Will a dog with bloat poop

Will a dog with bloat poop

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Will a dog with bloat poop at the vet?

My labrador started having some gastrointestinal problems. The last 2 days, it has had diarrhea, and is having trouble keeping liquids down. It also has some gas that has been a little hard to see, but it has been harder to deal with.

I took him to the vet on Saturday, and he is running a fever. He also has a rash behind his shoulder blades.

I took him back today and he was still not feeling good. He has a little bit of gas and some gas that is hard to see, but you can see it. He was drinking water with some lemon juice in it, but it wasn't helping. The vet said he doesn't think it was anything too serious, but wants to do some blood tests to make sure. I have to get blood work done, and a fecal analysis as well.

I just don't know what to do, but I can't stand the thought of having to do the blood work, or not knowing what's going on. I think that my vet has some idea of what it could be, but I don't know.

The vet has told me that there's no way to know for sure until he gets the blood tests and fecal analysis done, but that the symptoms I'm describing would be consistent with bloat.

Has anybody else had experience with bloat?

I don't want to have to take my dog to the vet unless I really have to.

If you go to your vet and he/she suggests a blood test for a disease that you feel is not right and that you don't think your dog should have, then I would get another vet.

And the sooner you do the blood work, the better.

"When I die, I want to be buried in the back yard of the veterinary clinic where I've practiced. I don't want to be buried in the backyard of my house where I live." ~Teddy Roosevelt

Just for the record, I don't believe in a vet who doesn't look at the whole picture, but I also don't think any of us have that level of knowledge and experience to diagnose a problem properly. The average vet can give a decent diagnosis and I think he/she does a pretty good job for the most part, but it's not like there is a list of things to check for or a series of procedures to follow. You have to ask a lot of questions, observe closely, and sometimes that means just waiting to see if things improve or get worse. We don't know why a dog has a particular problem but sometimes it seems like a perfect storm, a combination of factors that might be playing out at the same time. I think that's part of the difficulty in dealing with it.

My dogs have bloat. But with both, the problem was that they would suddenly start getting violently sick. In one case, the diarrhea became so bad that the dog wouldn't go to the bathroom anymore. He also began peeing on himself. In the other case, the diarrhea was so bad that it would be up to my feet. Both cases were very scary, but the vet eventually figured out the problem and the dogs got better.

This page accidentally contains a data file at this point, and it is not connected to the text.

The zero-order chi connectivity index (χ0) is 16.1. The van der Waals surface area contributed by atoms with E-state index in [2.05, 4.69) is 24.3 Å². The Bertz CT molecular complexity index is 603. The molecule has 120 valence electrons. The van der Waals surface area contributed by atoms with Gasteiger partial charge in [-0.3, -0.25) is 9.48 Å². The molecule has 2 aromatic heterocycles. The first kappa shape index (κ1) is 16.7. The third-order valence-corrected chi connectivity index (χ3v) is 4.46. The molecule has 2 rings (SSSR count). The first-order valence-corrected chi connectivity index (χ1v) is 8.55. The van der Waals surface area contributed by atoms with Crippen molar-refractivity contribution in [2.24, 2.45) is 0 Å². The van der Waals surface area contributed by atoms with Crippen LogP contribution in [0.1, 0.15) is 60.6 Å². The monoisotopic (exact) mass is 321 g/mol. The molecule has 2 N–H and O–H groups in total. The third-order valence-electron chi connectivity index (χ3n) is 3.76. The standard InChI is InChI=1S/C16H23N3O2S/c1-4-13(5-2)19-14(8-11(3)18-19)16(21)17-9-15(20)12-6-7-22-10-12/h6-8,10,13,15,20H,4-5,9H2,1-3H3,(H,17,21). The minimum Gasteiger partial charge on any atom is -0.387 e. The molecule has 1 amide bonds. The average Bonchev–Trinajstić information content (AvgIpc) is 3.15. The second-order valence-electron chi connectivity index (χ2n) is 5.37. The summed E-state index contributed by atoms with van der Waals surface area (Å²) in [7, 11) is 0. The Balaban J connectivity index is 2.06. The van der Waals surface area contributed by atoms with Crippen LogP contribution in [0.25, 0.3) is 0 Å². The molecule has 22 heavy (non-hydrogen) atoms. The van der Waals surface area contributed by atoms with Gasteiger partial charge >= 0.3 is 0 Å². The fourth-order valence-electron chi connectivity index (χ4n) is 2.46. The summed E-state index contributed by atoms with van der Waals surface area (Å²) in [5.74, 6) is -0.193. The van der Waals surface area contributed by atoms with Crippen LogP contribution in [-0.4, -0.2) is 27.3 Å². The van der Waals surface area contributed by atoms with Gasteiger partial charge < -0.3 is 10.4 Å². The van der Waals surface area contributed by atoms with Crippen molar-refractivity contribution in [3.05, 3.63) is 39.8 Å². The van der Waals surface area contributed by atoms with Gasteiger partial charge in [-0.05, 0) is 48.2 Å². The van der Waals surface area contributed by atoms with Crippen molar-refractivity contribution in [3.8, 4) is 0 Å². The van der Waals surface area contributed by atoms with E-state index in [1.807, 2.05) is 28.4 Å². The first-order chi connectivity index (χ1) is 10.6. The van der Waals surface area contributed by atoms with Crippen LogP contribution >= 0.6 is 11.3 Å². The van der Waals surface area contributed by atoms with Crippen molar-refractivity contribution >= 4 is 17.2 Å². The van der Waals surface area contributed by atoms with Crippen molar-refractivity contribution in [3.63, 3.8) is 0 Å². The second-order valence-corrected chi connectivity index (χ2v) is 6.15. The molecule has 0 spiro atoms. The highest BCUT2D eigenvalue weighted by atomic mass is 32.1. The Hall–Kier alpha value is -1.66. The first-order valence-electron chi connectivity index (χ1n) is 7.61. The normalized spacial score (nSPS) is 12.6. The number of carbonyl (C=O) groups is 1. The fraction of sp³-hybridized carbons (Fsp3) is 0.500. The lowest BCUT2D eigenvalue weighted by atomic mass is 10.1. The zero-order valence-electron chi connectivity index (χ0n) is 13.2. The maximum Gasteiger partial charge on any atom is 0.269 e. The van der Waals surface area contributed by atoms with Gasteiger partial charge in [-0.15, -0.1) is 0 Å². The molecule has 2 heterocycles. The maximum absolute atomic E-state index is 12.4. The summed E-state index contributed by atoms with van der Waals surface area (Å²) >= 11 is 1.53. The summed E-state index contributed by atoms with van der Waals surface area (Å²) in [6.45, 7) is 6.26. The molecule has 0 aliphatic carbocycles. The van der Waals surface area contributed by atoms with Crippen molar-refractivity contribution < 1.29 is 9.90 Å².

The other time I saw bloat in my own dog, we were in a big hurry to get the dog to the vet and I was trying to take her through the house to my car. I just got her out of the house in time, but it was a scary experience.

I really hope that you do get good news about your dog. If not, the least expensive thing you could do is get another vet. That's the one thing you can do, but it is going to be a hard thing to do.

"When I die, I want to be buried in the back yard of the veterinary clinic where I've practiced. I don't want to be buried in the backyard of my house where I live." ~Teddy Roosevelt

Thanks for the reply. I'm trying to find a vet that I think will be a good fit for the situation. The one I had was not really familiar with bloat. That's why I was wondering if anyone had a story where they went to a vet and had a dog with bloat and the vet did the right things and the dog recovered and why he was able to do so. I guess that's what makes me worry about having to get the blood test done. I think that if I'm just having to go to the vet for the blood test, then it might be a lot of worry about nothing.

That's a really scary situation that I'm glad that you are able to get your dog to the vet and hopefully your situation will turn out to be one that the vet has seen before and that you can put your mind at ease. I've heard that most vet clinics are really busy these days with the flu going around, so if you can get there sooner rather than later, I would do it.

The vet I went to did some blood tests and said he couldn't find anything out of the ordinary. He also said the symptoms sounded pretty consistent with bloat.

There is a chance that I might have to take the dog to the emergency vet, but I'm hoping that the blood test will show something that the emergency vet can treat.

If the emergency vet can't treat it and he/she tries to have the dog put down, then at least I'll know that it was something really serious and that it would have been better to get the dog to the emergency vet in the first place.

"When I die, I want to be buried in the back yard of the veterinary clinic where I've practiced. I don't want to be buried in the backyard of my house where I live." ~Teddy Roosevelt

I think you are on the right track. If you think there is a serious problem with your dog and your vet doesn't agree, go to a vet who has experience with such a problem. I have heard horror stories about the emergency vets but the situation is different in an emergency. I think your vet is probably right and if there is an emergency, there is no

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